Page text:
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Friday, April 6, 2018

Tips for Building Reading Fluency Through Partner Plays

When I'd sit in RtI meetings, one of the major concerns teachers frequently brought up was fluency.

"He can decode at a level 24, but his fluency holds him back."
"I think if his fluency would improve, his comprehension would improve, too."
"It takes him so long to get through the book that he's forgotten what he read in the beginning."

Fluency is a major hurdle. It keeps kids from comprehending and from reading A LOT, which is what we need them to do. 

The trouble is, to improve kids' fluency, they need to read A LOT. But they don't want to, because reading is A LOT of work. So they don't improve their fluency. So they don't read A LOT. So they don't...

You get the picture.

We know we develop fluency when we take into consideration:
  • Students' independent reading levels (don't try to develop fluency at a frustrational level)
  • Students' reading interests (boring text = not going to engage readers, especially the reluctant ones)
  • Repeated reading opportunities (repeated readings promote fluency because the brain can attend to it rather than decoding accurately for the first time)
So What Resources Help Build Fluency?
As a classroom teacher, and later as an instructional coach, I spent a lot of time trying to help kids practice their fluency in fun, manageable ways. The tricky part is helping every kid in your class practice when they're at such a wide range of reading abilities.

So I needed a solution that met all of these requirements:
  • Short texts, so kids weren't overwhelmed.
  • High-interest texts, so kids weren't bored.
  • Texts at a variety of levels, so kids were appropriately challenged and scaffolded.
  • Texts with no prep, so kids could easily read them every day, for repeated readings.
I realized that kids LOVED reading plays. They stepped right over each other to get the roles they wanted, even if they didn't read confidently. And so I started writing Partner Plays.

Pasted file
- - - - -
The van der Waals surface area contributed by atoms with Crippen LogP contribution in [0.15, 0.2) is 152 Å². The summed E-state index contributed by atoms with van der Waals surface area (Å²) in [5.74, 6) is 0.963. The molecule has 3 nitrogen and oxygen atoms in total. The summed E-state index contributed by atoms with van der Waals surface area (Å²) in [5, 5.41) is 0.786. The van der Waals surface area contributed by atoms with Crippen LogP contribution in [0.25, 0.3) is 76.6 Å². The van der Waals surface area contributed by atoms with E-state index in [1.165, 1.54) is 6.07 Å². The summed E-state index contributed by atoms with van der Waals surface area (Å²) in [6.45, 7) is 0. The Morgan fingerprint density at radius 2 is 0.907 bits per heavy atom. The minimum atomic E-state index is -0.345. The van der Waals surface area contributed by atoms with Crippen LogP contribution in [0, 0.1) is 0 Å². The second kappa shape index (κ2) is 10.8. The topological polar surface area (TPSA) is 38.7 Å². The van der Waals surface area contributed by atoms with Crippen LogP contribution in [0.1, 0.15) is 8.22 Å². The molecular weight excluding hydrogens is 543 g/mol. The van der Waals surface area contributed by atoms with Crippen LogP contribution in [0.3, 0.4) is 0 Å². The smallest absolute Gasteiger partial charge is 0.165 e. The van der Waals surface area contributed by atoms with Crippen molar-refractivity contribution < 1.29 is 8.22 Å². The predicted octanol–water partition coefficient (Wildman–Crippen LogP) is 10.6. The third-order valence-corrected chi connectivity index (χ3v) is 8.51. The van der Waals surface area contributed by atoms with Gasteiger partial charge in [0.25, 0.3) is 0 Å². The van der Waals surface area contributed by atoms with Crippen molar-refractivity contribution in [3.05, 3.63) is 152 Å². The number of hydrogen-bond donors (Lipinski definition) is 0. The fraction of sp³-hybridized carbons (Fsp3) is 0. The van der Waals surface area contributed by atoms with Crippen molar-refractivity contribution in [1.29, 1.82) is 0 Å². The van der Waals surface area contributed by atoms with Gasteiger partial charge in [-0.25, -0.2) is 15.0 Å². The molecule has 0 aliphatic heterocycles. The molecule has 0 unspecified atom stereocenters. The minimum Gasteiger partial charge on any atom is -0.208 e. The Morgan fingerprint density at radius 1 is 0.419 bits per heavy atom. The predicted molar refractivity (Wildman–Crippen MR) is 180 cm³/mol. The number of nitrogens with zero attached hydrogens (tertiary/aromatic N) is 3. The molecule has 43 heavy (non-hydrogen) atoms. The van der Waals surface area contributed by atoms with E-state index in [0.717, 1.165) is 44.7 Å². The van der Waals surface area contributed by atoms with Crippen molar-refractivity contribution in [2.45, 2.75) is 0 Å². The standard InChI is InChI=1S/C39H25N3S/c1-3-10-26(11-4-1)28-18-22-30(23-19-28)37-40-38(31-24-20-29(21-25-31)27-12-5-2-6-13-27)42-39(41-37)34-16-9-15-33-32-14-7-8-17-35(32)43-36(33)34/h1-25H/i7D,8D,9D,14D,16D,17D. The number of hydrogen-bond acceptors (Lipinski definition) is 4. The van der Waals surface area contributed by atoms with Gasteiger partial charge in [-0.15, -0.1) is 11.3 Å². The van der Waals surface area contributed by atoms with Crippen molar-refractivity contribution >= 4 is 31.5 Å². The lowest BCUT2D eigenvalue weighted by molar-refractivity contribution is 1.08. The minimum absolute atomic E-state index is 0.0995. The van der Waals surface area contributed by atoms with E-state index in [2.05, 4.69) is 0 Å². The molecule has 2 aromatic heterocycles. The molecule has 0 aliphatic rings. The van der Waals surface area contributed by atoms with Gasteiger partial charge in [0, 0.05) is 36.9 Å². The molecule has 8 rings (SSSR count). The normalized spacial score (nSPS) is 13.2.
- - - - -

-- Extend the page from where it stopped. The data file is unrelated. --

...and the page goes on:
Why Use Partner Plays?
Partner Plays are plays for two readers. They're so much fun to write, and even better, they meet my
  • They're two pages long: not overwhelming!
  • They're high-interest: I've written seasonal, holiday, and content area plays that are funny and interesting for kids.
  • They're low-stakes reading. There's no test, no quiz, no questions to answer. It's about reading to enjoy.
  • I include four different levels in each set, so kids can read a text that works for them and their fluency level.
  • They're seriously no prep - print and go! Kids can keep them in a folder, or you can get fancy and put them on a file folder and laminate for repeated readings and durability.
So how do I use partner plays? Well, there are a million different ways, but here are my tips for making partner plays work for you and your kids!

Tips for Using Partner Plays

1. Do a minilesson first about what fluency actually is. Ensure that kids aren't just reading for speed. They need to pay attention to the stage directions in order to really read fluently and express the character's feelings through their tone and expression. The anchor chart below might be a great way to start.

2. Assign partners. Random selection doesn't work as well when you're trying to develop fluency. You want to ensure that kids can actually read the text they're reading.

3. Preteach any words that you think kids might struggle with. It helps to pull your most struggling group of decoders and do a little minilesson with them first, before you "set them loose" to read. If they've never heard the words in the play, it will be next to impossible for them to read some of the words that aren't easily decoded.

4. Have kids read the play several times on their own before they read it with a partner. This allows them to work through challenging words and practice.

5. Repeated readings are important! Keep the same play for at least 3-5 days so kids can really develop their fluency!

Today, as part of the Blooming Readers blog hop, I've taken one of my Spring Partner Plays and made it into a forever freebie, so you can try it out with your kids!

You can just click here to head over to my TpT store and grab it. Then print and go.

Watch the video to see a part of this play being performed by my wonderful third grade buddy!

But wait! There's more!

There's an absolutely ENORMOUS giveaway! Enter the Rafflecopter below to win one of SO MANY great prizes!

Check out the next stop on the hop: Stories and Songs in Second to read about teaching prepositional phrases in reading, and grab a great freebie while you're there!
If you enjoyed this tip and want to see more, check out the whole hop!